(b) Procedure before court. The court, with or without a jury, may make an assessment or take an account or proof, or may direct a reference. The party entitled to judgment may be permitted to submit, in addition to the proof required by subdivision (f) of this section, properly executed affidavits or affirmations as proof of damages, provided that if the defaulting party gives reasonable notice that it will appear at the inquest, the party seeking damages may submit any such proof by oral testimony of the witnesses in open court or, after giving reasonable notice that it will do so, by written sworn statements of the witnesses, but shall make all such witnesses available for cross-examination. When a reference is directed, the court may direct that the report be returned to it for further action or, except where otherwise prescribed by law, that judgment be entered by the clerk in accordance with the report without any further application. Except in a matrimonial action, no finding of fact in writing shall be necessary to the entry of a judgment on default. The judgment shall not exceed in amount or differ in type from that demanded in the complaint or stated in the notice served pursuant to subdivision (b) of rule 305 of this chapter.

(c) Default not entered within one year. If the plaintiff fails to take proceedings for the entry of judgment within one year after the default, the court shall not enter judgment but shall dismiss the complaint as abandoned, without costs, upon its own initiative or on motion, unless sufficient cause is shown why the complaint should not be dismissed. A motion by the defendant under this subdivision does not constitute an appearance in the action.

(d) Multiple defendants. Whenever a defendant has answered and one or more other defendants have failed to appear, plead, or proceed to trial of an action reached and called for trial, notwithstanding the provisions of subdivision (c) of this section, upon application to the court within one year after the default of any such defendant, the court may enter an ex parte order directing that proceedings for the entry of a judgment or the making of an assessment, the taking of an account or proof, or the direction of a reference be conducted at the time of or following the trial or other disposition of the action against the defendant who has answered. Such order shall be served on the defaulting defendant in such manner as shall be directed by the court.

(e) Place of application to court. An application to the court under this section may be made, except where otherwise prescribed by rules of the chief administrator of the courts, by motion at any trial term in which the action is triable or at any special term in which a motion in the action could be made. Any reference shall be had in the county in which the action is triable, unless the court orders otherwise.

(f) Proof. On any application for judgment by default, the applicant shall file proof of service of the summons and the complaint, or a summons and notice served pursuant to subdivision (b) of rule 305 or subdivision (a) of rule 316 of this chapter, and proof of the facts constituting the claim, the default and the amount due, including, if applicable, a statement that the interest rate for consumer debt pursuant to section five thousand four of this chapter applies, by affidavit made by the party, or where the state of New York is the plaintiff, by affidavit made by an attorney from the office of the attorney general who has or obtains knowledge of such facts through review of state records or otherwise. Where a verified complaint has been served, it may be used as the affidavit of the facts constituting the claim and the amount due; in such case, an affidavit as to the default shall be made by the party or the party's attorney. In an action arising out of a consumer credit transaction, if the plaintiff is not the original creditor, the applicant shall include: (1) an affidavit by the original creditor of the facts constituting the debt, the default in payment, the sale or assignment of the debt, and the amount due at the time of sale or assignment; (2) for each subsequent assignment or sale of the debt to another entity, an affidavit of sale of the debt by the debt seller, completed by the seller or assignor; and (3) an affidavit of a witness of the plaintiff, which includes a chain of title of the debt, completed by the plaintiff or plaintiff's witness. The chief administrative judge shall issue form affidavits to satisfy the requirements of this subdivision for consumer credit transactions. When jurisdiction is based on an attachment of property, the affidavit must state that an order of attachment granted in the action has been levied on the property of the defendant, describe the property and state its value. Proof of mailing the notice required by subdivision (g) of this section, where applicable, shall also be filed.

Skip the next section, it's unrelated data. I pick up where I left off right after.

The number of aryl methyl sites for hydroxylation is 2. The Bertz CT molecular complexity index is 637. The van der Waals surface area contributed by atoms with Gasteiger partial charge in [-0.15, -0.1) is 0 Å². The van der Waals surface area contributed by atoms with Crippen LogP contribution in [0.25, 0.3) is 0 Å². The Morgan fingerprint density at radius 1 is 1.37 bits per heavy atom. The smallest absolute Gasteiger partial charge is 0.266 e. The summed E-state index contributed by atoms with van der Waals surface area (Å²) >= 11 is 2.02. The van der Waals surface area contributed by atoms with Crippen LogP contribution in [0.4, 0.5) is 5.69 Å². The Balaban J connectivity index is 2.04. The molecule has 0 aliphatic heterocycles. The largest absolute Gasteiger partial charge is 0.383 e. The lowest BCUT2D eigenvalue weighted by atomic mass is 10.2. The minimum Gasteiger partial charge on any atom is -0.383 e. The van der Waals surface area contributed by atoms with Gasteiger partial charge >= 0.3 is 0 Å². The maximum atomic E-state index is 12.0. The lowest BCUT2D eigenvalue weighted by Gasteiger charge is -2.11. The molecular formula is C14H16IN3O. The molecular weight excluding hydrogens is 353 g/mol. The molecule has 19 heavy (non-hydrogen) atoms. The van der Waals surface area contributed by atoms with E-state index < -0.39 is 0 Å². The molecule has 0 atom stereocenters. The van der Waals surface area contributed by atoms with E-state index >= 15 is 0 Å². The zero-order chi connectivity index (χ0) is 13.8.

(g) Notice.

1. Except as otherwise provided with respect to specific actions, whenever application is made to the court or to the clerk, any defendant who has appeared is entitled to at least five days' notice of the time and place of the application, and if more than one year has elapsed since the default any defendant who has not appeared is entitled to the same notice unless the court orders otherwise. The court may dispense with the requirement of notice when a defendant who has appeared has failed to proceed to trial of an action reached and called for trial.

2. Where an application for judgment must be made to the court, the defendant who has failed to appear may serve on the plaintiff at any time before the motion for judgment is heard a written demand for notice of any reference or assessment by a jury which may be granted on the motion. Such a demand does not constitute an appearance in the action. Thereupon at least five days' notice of the time and place of the reference or assessment by a jury shall be given to the defendant by service on the person whose name is subscribed to the demand, in the manner prescribed for service of papers generally.

3.